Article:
A top story this week was the custody case involving Olympic skier, Bode Miller. Read more about it by clicking here. The case is newsworthy, not so much because it involves a top-notch athlete, but rather because it took the concept of relocation in custody cases to a whole new level.
In most states, especially where a custody order is already in place, a parent is not permitted to relocate with a child if such relocation will significantly impair the other parent’s right to enjoy time with the child. For example, if the parents both reside in Pennsylvania and share custody of their child 50/50, if one parent decides to relocate with the child to New York, the other parent will no longer be able to enjoy custody of the child 50 percent of the time due to the distance new balance 997 outlet. The Court then needs to determine whether the parent who desires the relocation should be permitted to take the child to the new destination.
In determining whether relocation is warranted, a Court will look at the amount of time that the non-relocating parent currently spends with the child and whether that time will be impacted by the move. The Court will also look at a variety of factors concerning the proposed relocation such as the reason the parent wants to relocate (i.e. a new job opportunity, marriage, moving closer to family) and how the relocation will impact the child at issue (i.e. a better school district, improved atmosphere, being closer to extended family, etc.). Deciding whether a relocation is permitted requires a thoughtful determination by the Court, keeping in mind at all times, what is in the best interest of the child.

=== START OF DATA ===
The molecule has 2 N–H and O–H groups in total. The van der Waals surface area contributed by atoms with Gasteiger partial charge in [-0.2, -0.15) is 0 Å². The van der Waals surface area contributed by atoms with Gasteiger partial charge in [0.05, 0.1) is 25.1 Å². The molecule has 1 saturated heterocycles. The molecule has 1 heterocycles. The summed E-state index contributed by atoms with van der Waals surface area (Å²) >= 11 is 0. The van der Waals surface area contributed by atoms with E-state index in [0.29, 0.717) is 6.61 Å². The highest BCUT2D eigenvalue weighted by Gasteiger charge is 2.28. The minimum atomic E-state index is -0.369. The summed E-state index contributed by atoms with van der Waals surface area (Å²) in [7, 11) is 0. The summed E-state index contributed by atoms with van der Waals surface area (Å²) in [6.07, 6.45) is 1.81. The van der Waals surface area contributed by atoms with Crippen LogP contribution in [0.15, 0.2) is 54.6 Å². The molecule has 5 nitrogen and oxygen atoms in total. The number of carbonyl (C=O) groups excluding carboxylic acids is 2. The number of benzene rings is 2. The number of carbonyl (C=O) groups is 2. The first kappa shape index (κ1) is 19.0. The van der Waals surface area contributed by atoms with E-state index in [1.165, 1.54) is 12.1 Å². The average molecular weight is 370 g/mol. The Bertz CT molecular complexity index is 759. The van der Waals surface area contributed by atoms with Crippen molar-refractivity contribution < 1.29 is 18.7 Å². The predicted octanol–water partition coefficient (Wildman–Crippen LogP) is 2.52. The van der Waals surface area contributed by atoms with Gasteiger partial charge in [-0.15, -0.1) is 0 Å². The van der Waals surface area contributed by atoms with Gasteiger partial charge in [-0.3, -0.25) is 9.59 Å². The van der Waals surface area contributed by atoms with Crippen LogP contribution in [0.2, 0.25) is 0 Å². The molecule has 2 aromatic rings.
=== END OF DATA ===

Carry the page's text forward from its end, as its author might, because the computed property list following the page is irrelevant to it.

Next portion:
In the Bode Miller matter, the Court, however, looked at the relocation of the child even before it was born. The Court initally determined that the mother of the child, Sara McKenna, wrongfully removed the child, while in utero, from California (which was Mr. Miller’s home state) to New York to pursue her career and then education inexpensive jordans. In fact, the New York Court where Ms. McKenna filed to confirm custody of the child ordered instead that the child be sent to live with Mr. Miller in California. The 9 month old child was returned to Ms. McKenna this week when that decision was reversed.
As a family law practitioner who has been involved in countless relocation cases, the tension that exists between the parties in these matters in understandable. Each parent wants to have the opportunity to raise the child and participate in his or her life even though they are unable to do so as a single family unit. It is troubling, however, to think about parties’ litigating these issues and a Court possibly making a custody determination even before a child is actually born.